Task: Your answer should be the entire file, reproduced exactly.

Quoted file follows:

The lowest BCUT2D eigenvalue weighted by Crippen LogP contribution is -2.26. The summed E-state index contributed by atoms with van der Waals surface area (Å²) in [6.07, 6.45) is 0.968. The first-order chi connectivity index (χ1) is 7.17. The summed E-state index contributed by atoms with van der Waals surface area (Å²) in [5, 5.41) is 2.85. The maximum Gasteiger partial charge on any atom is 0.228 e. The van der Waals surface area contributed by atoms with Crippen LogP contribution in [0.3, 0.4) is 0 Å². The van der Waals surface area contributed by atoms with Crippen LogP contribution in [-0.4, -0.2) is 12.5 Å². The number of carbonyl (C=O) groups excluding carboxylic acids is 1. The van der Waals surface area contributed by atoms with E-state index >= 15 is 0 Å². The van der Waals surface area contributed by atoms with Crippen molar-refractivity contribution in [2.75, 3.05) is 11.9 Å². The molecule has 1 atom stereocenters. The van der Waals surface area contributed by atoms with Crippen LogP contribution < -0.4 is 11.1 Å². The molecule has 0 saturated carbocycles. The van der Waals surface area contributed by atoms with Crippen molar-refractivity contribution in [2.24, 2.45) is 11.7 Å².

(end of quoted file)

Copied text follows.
The lowest BCUT2D eigenvalue weighted by Crippen LogP contribution is -2.26. The summed E-state index contributed by atoms with van der Waals surface area (Å²) in [6.07, 6.45) is 0.968. The first-order chi connectivity index (χ1) is 7.17. The summed E-state index contributed by atoms with van der Waals surface area (Å²) in [5, 5.41) is 2.85. The maximum Gasteiger partial charge on any atom is 0.228 e. The van der Waals surface area contributed by atoms with Crippen LogP contribution in [0.3, 0.4) is 0 Å². The van der Waals surface area contributed by atoms with Crippen LogP contribution in [-0.4, -0.2) is 12.5 Å². The number of carbonyl (C=O) groups excluding carboxylic acids is 1. The van der Waals surface area contributed by atoms with E-state index >= 15 is 0 Å². The van der Waals surface area contributed by atoms with Crippen molar-refractivity contribution in [2.75, 3.05) is 11.9 Å². The molecule has 1 atom stereocenters. The van der Waals surface area contributed by atoms with Crippen LogP contribution < -0.4 is 11.1 Å². The molecule has 0 saturated carbocycles. The van der Waals surface area contributed by atoms with Crippen molar-refractivity contribution in [2.24, 2.45) is 11.7 Å².